As for prevention, ReliaStar’s Hansen recommends a prospective approach. “The right edits should be in the system÷the provider should not be paid in the first place if there is fraud or abuse. We spot fraud and abuse based on practice patterns. If we see a problem, we interview patients and review medical records to see if treatment has been appropriate.”
“Under managed care, the responsibility for fraud control used to rest with the payer,” Harvard’s Sparrow says. “In cases where the plans receive capitated payments and assume financial risk, the payers may assume that fraud will hurt the plans, not themselves. So payers may pass the responsibility down to the level of the plans. This is a major mistake. The predominant form of abuse is diversion of the capitation payment and underutilization. This takes place in a complex web of contracts within the health plan itself. So now, with respect to fraud, we have the fox watching the henhouse.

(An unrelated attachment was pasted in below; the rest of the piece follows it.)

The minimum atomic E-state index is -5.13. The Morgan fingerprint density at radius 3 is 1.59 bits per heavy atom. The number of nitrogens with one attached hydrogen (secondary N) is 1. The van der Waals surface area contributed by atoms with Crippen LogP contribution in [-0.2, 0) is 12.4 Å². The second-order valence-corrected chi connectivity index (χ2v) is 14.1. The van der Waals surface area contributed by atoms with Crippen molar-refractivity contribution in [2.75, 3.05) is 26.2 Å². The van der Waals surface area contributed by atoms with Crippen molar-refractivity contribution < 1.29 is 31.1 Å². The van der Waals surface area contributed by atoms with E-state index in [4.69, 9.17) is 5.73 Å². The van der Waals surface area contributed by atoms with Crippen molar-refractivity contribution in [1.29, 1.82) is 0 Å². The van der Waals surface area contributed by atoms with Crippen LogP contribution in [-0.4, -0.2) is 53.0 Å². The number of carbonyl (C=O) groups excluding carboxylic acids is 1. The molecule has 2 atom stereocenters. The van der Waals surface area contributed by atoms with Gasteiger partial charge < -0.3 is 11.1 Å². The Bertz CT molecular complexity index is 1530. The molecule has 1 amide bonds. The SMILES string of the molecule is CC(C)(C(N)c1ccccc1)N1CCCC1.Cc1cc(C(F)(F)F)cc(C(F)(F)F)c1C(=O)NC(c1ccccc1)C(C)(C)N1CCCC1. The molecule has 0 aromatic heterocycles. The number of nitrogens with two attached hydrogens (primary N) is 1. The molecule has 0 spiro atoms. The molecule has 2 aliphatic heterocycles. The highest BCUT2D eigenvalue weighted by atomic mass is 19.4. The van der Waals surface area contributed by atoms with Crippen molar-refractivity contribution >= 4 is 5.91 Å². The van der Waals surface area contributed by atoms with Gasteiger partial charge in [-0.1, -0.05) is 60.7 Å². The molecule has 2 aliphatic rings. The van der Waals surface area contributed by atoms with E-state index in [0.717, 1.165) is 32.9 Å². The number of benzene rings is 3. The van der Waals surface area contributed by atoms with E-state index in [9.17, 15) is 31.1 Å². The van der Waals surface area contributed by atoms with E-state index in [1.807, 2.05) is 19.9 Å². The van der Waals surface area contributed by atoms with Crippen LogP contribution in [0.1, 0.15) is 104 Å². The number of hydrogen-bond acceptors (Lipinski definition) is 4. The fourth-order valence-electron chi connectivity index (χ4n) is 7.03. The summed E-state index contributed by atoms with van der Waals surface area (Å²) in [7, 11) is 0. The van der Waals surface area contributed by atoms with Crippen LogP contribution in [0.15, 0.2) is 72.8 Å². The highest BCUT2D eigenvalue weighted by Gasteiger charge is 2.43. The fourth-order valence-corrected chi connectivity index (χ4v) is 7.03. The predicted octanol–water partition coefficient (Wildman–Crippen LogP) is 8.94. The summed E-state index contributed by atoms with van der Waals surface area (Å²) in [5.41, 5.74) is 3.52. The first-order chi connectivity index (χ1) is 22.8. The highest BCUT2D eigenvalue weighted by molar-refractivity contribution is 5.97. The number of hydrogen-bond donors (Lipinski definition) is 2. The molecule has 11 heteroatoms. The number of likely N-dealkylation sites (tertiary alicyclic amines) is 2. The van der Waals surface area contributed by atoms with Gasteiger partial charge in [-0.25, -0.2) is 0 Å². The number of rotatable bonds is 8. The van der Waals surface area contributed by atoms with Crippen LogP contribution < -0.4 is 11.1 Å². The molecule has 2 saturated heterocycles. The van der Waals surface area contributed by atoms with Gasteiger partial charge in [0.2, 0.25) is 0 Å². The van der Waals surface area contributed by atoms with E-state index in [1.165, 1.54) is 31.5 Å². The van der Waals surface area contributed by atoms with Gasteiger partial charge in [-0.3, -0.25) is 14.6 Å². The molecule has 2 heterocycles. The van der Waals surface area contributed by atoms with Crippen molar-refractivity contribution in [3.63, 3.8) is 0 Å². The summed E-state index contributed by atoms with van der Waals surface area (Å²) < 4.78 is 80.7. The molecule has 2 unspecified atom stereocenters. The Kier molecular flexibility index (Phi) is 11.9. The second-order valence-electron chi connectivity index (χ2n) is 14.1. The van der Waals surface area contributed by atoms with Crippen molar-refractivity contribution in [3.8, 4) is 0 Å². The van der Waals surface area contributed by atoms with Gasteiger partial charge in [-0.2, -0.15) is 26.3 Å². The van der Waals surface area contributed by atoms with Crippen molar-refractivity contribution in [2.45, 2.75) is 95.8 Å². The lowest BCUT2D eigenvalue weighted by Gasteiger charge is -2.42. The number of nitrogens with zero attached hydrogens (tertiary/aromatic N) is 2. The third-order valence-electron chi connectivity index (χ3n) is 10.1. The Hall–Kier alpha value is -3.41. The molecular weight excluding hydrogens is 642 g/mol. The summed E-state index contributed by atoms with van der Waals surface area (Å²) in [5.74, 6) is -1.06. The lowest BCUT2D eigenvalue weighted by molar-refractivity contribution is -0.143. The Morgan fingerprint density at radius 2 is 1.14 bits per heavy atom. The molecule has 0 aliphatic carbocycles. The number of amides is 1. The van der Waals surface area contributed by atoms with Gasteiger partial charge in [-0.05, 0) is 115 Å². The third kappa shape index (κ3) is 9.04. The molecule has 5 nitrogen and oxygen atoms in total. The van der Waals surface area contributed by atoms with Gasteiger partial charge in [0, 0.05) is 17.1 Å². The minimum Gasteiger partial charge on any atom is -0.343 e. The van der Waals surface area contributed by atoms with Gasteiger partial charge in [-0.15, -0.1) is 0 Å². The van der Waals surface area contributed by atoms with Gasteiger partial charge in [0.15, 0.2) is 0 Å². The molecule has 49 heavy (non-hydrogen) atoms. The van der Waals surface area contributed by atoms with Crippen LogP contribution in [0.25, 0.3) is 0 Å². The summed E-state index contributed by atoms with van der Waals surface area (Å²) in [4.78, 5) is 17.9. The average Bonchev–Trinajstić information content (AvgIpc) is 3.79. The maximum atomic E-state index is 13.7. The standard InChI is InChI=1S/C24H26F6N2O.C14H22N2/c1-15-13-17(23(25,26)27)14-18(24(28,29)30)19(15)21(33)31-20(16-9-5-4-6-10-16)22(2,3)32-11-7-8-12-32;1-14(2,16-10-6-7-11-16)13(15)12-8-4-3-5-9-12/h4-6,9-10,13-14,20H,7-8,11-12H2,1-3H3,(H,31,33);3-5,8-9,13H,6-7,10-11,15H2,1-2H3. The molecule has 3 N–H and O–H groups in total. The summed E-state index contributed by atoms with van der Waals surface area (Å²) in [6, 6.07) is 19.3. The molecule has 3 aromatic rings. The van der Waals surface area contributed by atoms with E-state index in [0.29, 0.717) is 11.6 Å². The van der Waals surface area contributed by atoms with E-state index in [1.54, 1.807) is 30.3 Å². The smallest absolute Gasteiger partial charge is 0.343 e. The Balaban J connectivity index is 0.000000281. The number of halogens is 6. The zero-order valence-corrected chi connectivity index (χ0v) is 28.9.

“Law enforcement discovers it has no friend in the managed care world, making fraud schemes harder to discover and investigate. Informants will likely turn out to be physicians deprived of their rightful part of the capitation payment, angry and unable to provide proper medical service. Such physicians should act directly, reporting abuses to the FBI. Most field offices have health care units,” he points out, “and this can be done anonymously.”
Hopkins recommends that companies beef up their own audit checks. “Payers and providers are trying to meet in the middle and deal with this,” he says. “Physicians,” he adds, “should develop their own compliance plans. Make sure billing is correct. Make sure no one is receiving money or making improper referrals.”